HOME  |  NEWS  |  BLOGS  |  MESSAGES  |  FEATURES  |  VIDEOS  |  WEBINARS  |  INDUSTRIES  |  FOCUS ON FUNDAMENTALS
  |  REGISTER  |  LOGIN  |  HELP
William K.
User Rank
Platinum
Cute trickss, but why bother?
William K.   8/9/2014 5:11:53 PM
NO RATINGS
This is a very unusual robot aplication, but I also feel that it is way over the top. But then my idea of a good concert is for the group to play all of their songs that I like, in a version that is similar to the version that I like. So the modern concerts with that "experience" thing did seem to be just a lode of noise getting in the way of the show. I would certainly avoid any cruise with that extra feature.

Elizabeth M
User Rank
Blogger
Re: would you pay extra?
Elizabeth M   8/6/2014 5:22:37 AM
NO RATINGS
I'm not a big fan of cruises. I've never been on one and though I'm sure they are a lot of fun, it doesn't sound like it would be for me. This technology seems super-impressive and is pretty amazing, and I bet it would be a spectacle to see. But yeah, I'm kind of with the folks who think it's a bit expensive and a little bit over the top. But hey, from what I hear, that's kind of what cruises are about. They seem a bit extravagant for my tastes, though. Adding something like this sort of proves that point!

bdcst
User Rank
Platinum
Re: would you pay extra?
bdcst   8/5/2014 9:42:23 AM
NO RATINGS
I never understood the concept of the cruise ship as a floating hotel vacation.  Shouldn't ships be used for transportation for those who either don't want to fly or have leasure time and want to visit many ports of call that are not on direct air routes?  Since you can't get there in a few hours, I understand the need for onboard entertainment, but the excess supply of food 24/7 isn't healthy living and basically mimics the Las Vegas scene without the wave motion.

I love ocean air, the smell of saltwater, because I was born and raised not far from it and now live far inland.  But my idea of taking it in is to spend a couple of weeks at the seashore swimming in the surf and walking the beaches, not being stuck in/on a floating hotel.

Speaking of onboard entertainment, stage shows have been a staple of cruise ships for a long time.  Because the theater space is limited as is the size of the back stage crew, these productions have taken advantage of automation and state of the art computerized threatrical technology.  This hasn't made the unions happy, but it does produce a lot of jobs overall even if the stage crews are greatly diminished.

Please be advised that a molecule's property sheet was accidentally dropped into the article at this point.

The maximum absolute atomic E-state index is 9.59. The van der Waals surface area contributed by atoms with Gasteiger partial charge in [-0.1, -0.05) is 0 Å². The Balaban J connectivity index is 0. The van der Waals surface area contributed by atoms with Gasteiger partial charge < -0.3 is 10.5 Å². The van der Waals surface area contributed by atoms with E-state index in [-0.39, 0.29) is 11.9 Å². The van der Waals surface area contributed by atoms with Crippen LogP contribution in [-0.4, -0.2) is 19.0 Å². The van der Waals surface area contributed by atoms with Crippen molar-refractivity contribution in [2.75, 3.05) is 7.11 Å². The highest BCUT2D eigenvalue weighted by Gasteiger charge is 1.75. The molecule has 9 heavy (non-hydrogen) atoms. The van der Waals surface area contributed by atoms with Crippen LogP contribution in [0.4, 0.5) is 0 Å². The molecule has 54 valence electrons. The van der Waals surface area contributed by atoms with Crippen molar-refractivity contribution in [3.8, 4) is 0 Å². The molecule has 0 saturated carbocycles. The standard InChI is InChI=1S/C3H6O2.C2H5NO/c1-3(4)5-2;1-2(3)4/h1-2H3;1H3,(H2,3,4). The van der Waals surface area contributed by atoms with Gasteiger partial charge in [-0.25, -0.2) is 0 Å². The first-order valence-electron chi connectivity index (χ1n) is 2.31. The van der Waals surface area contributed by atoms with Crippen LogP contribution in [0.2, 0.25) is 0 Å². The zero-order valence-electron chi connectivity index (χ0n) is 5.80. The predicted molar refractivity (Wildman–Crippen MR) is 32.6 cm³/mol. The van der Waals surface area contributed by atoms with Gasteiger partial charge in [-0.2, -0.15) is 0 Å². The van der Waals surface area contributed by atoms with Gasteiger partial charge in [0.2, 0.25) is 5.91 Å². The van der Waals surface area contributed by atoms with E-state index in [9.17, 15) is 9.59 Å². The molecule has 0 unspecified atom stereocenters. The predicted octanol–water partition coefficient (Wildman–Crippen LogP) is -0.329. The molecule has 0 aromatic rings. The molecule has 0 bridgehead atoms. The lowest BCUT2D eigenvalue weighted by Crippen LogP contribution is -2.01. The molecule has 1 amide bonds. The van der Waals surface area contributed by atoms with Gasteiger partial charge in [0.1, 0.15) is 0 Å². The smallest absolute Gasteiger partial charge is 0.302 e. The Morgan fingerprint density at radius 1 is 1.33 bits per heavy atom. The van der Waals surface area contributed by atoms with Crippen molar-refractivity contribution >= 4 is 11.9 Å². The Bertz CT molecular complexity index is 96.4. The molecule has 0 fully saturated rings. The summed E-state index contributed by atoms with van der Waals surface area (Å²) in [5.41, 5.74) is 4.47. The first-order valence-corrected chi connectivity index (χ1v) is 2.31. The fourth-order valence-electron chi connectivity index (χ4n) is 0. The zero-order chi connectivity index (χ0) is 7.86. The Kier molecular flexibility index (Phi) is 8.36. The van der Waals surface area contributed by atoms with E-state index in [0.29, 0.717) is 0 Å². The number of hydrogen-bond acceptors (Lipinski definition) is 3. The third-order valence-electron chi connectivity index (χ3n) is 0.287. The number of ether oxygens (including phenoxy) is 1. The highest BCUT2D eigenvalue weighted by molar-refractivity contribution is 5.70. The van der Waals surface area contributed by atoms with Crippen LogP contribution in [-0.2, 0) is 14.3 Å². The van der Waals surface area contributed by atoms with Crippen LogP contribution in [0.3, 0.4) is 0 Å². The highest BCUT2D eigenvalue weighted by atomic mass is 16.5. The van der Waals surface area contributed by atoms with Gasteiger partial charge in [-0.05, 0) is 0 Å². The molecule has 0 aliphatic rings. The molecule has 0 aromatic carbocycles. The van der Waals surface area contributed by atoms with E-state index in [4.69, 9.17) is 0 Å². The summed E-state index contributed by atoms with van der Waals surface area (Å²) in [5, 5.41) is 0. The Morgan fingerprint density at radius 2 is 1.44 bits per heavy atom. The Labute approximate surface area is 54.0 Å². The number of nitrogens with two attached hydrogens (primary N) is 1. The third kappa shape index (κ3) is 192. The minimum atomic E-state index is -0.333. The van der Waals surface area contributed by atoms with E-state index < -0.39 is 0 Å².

These days, technology can permit guests to bring along their laptops and stay connected to the Internet as well as being able to watch cable TV in their staterooms.  Plenty to do besides dining 7/24 while you wait to reach a port of call.  It's a far cry from the days of ship to shore radiophone being the only connection to home.

Cabe Atwell
User Rank
Blogger
Re: would you pay extra?
Cabe Atwell   8/4/2014 4:10:35 PM
NO RATINGS
Concert related screens and light shows are really taken for granted. All that engineering goes in to what amounts to background "visual-noise." 

Oh well...

Rob Spiegel
User Rank
Blogger
Re: would you pay extra?
Rob Spiegel   8/4/2014 1:22:49 PM
NO RATINGS
The funny thing is, Naperlou, the engineer/designer says this is the most sophisticated use of robots outside of the Mars program.

naperlou
User Rank
Blogger
would you pay extra?
naperlou   8/4/2014 11:26:04 AM
NO RATINGS
Well, it seems interesting, but I don't know if I would pay extra for such a show.  I have never taken a long cruise, so perhaps wild entertainment is required to keep people engaged.  It seems awfully costly for what it is.



Partner Zone
Latest Analysis
Researchers in Canada have developed a chin strap that harvests energy from chewing and can potentially power a digital earplug that can provide both protection and communication capabilities.
In case you haven't heard, the deadline to enter the 2014 Golden Mousetrap Awards is coming up fast Oct. 28! Have you entered yet?
Made by Monkeys highlights products that somehow slipped by the QC cops.
A Tokyo company, Miraisens Inc., has unveiled a device that allows users to move virtual 3D objects around and "feel" them via a vibration sensor. The device has many applications within the gaming, medical, and 3D-printing industries.
In the last few years, use of CFD in building design has increased manifolds. Computational fluid dynamics is effective in analyzing the flow and thermal properties of air within spaces. It can be used in buildings to find the best measures for comfortable temperature at low energy use.
More:Blogs|News
Design News Webinar Series
9/25/2014 11:00 a.m. California / 2:00 p.m. New York
9/10/2014 11:00 a.m. California / 2:00 p.m. New York
7/23/2014 11:00 a.m. California / 2:00 p.m. New York
10/7/2014 8:00 a.m. California / 11:00 a.m. New York
Quick Poll
The Continuing Education Center offers engineers an entirely new way to get the education they need to formulate next-generation solutions.
Oct 20 - 24, How to Design & Build an Embedded Web Server: An Embedded TCP/IP Tutorial
SEMESTERS: 1  |  2  |  3  |  4  |  5  |  6


Focus on Fundamentals consists of 45-minute on-line classes that cover a host of technologies. You learn without leaving the comfort of your desk. All classes are taught by subject-matter experts and all are archived. So if you can't attend live, attend at your convenience.
Next Class: October 2
Sponsored by Altera
Learn More   |   Login   |   Archived Classes
Twitter Feed
Design News Twitter Feed
Like Us on Facebook

Sponsored Content

Technology Marketplace

Copyright © 2014 UBM Canon, A UBM company, All rights reserved. Privacy Policy | Terms of Service